pp 1–2 | Cite as

The Father of Distance Learning

  • Douglas ArchibaldEmail author
  • Sean Worsley
Column: History Corner

When a person thinks about distance learning, what do they tend to imagine? They probably think of students using computers to browse through learning modules and communicate with teachers and peers online. One might imagine second language learners being tutored by a native speaking instructor through video chat. They may even think of a rural high schooler filling out his online AP Calculus homework offered by a high school 100 miles away. It is nothing short of remarkable to witness classes like these where teachers and learners are interacting worlds away. When a person thinks of the technology that made this possible, it is hard not to imagine lightning-fast Internet connections and laptops. But distance learning has its origins in a much simpler and humbler technology: mail.

Most history articles or essays that discuss distance learning will mention mail, but often immediately dive into how radio, television, and computers have revolutionized the format (Phipps and Merisotis 1999...



  1. Baker, A. (1919). The life of sir Isaac Pitman (inventor of phonography). New York: Sir Isaac Pitman & Sons, LTD. Retrieved from Accessed 30 Sept 2018.
  2. CincyHistoryLuvr. (2013). The Benn Pitman house [blog post]. Retrieved from Accessed 3 Oct 2018.
  3. Lotha, G. (1998). Sir Isaac Pitman. In Encyclopaedia Britannica. Retrieved from Accessed 3 Oct 2018.
  4. Phipps, R., & Merisotis, J. (1999). What's the difference? A review of contemporary research on the effectiveness of distance learning in higher education. Institute for Higher Education Policy. Retrieved from Accessed 29 Sept 2018.
  5. Pitman, I. (2017). Preface. In Pitman's shorthand instructor: A complete exposition of Sir Isaac Pitman's system of shorthand (classic reprint). London: Forgotten Books.Google Scholar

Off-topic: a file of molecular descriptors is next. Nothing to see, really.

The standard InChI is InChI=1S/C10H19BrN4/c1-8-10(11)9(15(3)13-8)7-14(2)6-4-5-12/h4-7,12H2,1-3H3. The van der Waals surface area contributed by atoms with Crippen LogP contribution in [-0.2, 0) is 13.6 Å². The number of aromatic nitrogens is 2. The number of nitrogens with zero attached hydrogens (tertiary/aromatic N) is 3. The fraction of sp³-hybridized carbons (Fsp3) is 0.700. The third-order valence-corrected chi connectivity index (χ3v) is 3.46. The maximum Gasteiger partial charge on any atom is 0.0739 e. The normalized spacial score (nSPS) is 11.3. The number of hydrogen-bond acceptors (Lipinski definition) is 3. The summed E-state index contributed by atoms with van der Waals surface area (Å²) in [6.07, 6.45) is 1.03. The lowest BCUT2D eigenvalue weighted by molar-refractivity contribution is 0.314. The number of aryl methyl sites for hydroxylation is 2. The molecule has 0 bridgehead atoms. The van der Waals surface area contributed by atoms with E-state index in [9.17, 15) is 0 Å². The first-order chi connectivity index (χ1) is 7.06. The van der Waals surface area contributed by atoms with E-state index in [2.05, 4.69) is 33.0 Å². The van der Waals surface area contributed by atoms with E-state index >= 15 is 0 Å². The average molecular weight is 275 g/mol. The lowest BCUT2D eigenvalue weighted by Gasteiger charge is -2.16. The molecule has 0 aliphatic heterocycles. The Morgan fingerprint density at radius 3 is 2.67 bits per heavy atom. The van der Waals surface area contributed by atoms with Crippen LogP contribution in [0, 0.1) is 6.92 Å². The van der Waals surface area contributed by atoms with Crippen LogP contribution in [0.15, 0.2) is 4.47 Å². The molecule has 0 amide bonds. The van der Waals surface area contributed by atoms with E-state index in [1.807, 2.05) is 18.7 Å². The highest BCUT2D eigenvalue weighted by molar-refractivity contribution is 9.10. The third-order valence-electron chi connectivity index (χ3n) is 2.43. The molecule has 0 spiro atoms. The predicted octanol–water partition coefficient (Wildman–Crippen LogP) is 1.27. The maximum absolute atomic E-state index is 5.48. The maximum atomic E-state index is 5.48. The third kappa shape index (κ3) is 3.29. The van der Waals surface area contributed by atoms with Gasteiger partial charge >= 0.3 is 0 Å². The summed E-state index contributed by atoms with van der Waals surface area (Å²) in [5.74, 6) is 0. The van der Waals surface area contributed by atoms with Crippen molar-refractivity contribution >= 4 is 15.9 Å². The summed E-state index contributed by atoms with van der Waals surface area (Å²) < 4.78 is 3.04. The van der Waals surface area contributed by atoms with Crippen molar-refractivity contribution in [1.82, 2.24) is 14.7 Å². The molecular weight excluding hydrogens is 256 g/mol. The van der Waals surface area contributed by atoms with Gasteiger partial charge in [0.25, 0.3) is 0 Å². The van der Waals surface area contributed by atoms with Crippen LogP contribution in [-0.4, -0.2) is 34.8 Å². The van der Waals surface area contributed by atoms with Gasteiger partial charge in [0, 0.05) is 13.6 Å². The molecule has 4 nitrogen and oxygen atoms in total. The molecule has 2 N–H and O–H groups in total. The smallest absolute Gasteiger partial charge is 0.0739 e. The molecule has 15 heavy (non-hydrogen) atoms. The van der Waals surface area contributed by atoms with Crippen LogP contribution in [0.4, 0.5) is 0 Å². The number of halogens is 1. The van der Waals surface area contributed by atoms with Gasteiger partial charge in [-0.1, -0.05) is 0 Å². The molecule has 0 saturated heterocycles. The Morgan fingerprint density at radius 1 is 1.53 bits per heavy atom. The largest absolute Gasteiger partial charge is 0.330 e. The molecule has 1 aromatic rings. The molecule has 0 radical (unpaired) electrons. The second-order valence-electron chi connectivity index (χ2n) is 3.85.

6. Reamer, F. G. (2013). Distance and Online Social Work Education: Novel Ethical Challenges. Faculty Publications, 392.Google Scholar
  7. Rockwell, J. E. (1893). Shorthand instruction and practice. Washington: Government Printing Office.Google Scholar
  8. Sherry, L. (1995). Issues in Distance Learning. International Journal of Educational Telecommunications, 1(4), 339 & 345. Charlottesville, VA: Association for the Advancement of Computing in Education (AACE). Retrieved September 29, 2018 from Accessed 29 Sept 2018.
  9. Simmons, J., & Biddle, G. (1997). The Oxford companion to British railway history from 1603 to the 1990s (1st edition) (pp. 303–304). Oxford: Oxford University Press.Google Scholar
  10. Simonson, M., Smaldino, S., Albright, M., & Zvacek, S. M. (2011). Teaching and learning at a distance: Foundations of distance education (Vol. 36, pp. 75–76). London: Pearson.Google Scholar
  11. Tait, A. (2003). Guest editorial - reflections on student support in open and distance learning. The International Review of Research in Open and Distributed Learning, 4(1) Retrieved from Accessed 3 Oct 2018.

Copyright information

© Association for Educational Communications & Technology 2019

Authors and Affiliations

  1. 1.Brigham Young UniversityProvoUSA

Personalised recommendations